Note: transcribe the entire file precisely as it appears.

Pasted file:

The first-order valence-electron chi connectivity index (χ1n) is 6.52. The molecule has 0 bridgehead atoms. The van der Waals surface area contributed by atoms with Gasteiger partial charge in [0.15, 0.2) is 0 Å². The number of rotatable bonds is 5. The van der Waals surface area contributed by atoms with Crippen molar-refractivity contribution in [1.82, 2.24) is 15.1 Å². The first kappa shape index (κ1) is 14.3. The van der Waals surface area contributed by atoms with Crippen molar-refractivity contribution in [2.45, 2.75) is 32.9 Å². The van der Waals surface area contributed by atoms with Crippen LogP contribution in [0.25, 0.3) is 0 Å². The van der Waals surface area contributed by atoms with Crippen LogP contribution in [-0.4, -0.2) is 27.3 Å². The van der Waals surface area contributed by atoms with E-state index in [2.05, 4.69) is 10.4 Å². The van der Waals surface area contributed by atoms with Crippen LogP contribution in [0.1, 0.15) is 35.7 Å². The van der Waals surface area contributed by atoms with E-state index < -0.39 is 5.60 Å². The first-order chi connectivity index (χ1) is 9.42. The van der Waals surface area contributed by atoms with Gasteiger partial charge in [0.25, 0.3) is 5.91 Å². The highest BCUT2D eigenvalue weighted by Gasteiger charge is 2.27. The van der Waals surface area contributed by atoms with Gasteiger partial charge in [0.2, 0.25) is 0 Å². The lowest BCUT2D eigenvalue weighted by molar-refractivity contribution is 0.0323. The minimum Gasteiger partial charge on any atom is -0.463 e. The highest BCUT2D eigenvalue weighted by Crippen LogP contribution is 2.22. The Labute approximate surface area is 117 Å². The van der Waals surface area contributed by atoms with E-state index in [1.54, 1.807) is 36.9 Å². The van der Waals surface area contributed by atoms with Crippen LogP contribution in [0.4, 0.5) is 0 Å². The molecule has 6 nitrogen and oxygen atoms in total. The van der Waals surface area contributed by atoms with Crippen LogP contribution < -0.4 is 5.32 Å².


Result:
The first-order valence-electron chi connectivity index (χ1n) is 6.52. The molecule has 0 bridgehead atoms. The van der Waals surface area contributed by atoms with Gasteiger partial charge in [0.15, 0.2) is 0 Å². The number of rotatable bonds is 5. The van der Waals surface area contributed by atoms with Crippen molar-refractivity contribution in [1.82, 2.24) is 15.1 Å². The first kappa shape index (κ1) is 14.3. The van der Waals surface area contributed by atoms with Crippen molar-refractivity contribution in [2.45, 2.75) is 32.9 Å². The van der Waals surface area contributed by atoms with Crippen LogP contribution in [0.25, 0.3) is 0 Å². The van der Waals surface area contributed by atoms with Crippen LogP contribution in [-0.4, -0.2) is 27.3 Å². The van der Waals surface area contributed by atoms with E-state index in [2.05, 4.69) is 10.4 Å². The van der Waals surface area contributed by atoms with Crippen LogP contribution in [0.1, 0.15) is 35.7 Å². The van der Waals surface area contributed by atoms with E-state index < -0.39 is 5.60 Å². The first-order chi connectivity index (χ1) is 9.42. The van der Waals surface area contributed by atoms with Gasteiger partial charge in [0.25, 0.3) is 5.91 Å². The highest BCUT2D eigenvalue weighted by Gasteiger charge is 2.27. The van der Waals surface area contributed by atoms with Gasteiger partial charge in [0.2, 0.25) is 0 Å². The lowest BCUT2D eigenvalue weighted by molar-refractivity contribution is 0.0323. The minimum Gasteiger partial charge on any atom is -0.463 e. The highest BCUT2D eigenvalue weighted by Crippen LogP contribution is 2.22. The Labute approximate surface area is 117 Å². The van der Waals surface area contributed by atoms with E-state index in [1.54, 1.807) is 36.9 Å². The van der Waals surface area contributed by atoms with Crippen LogP contribution in [0.4, 0.5) is 0 Å². The molecule has 6 nitrogen and oxygen atoms in total. The van der Waals surface area contributed by atoms with Crippen LogP contribution < -0.4 is 5.32 Å².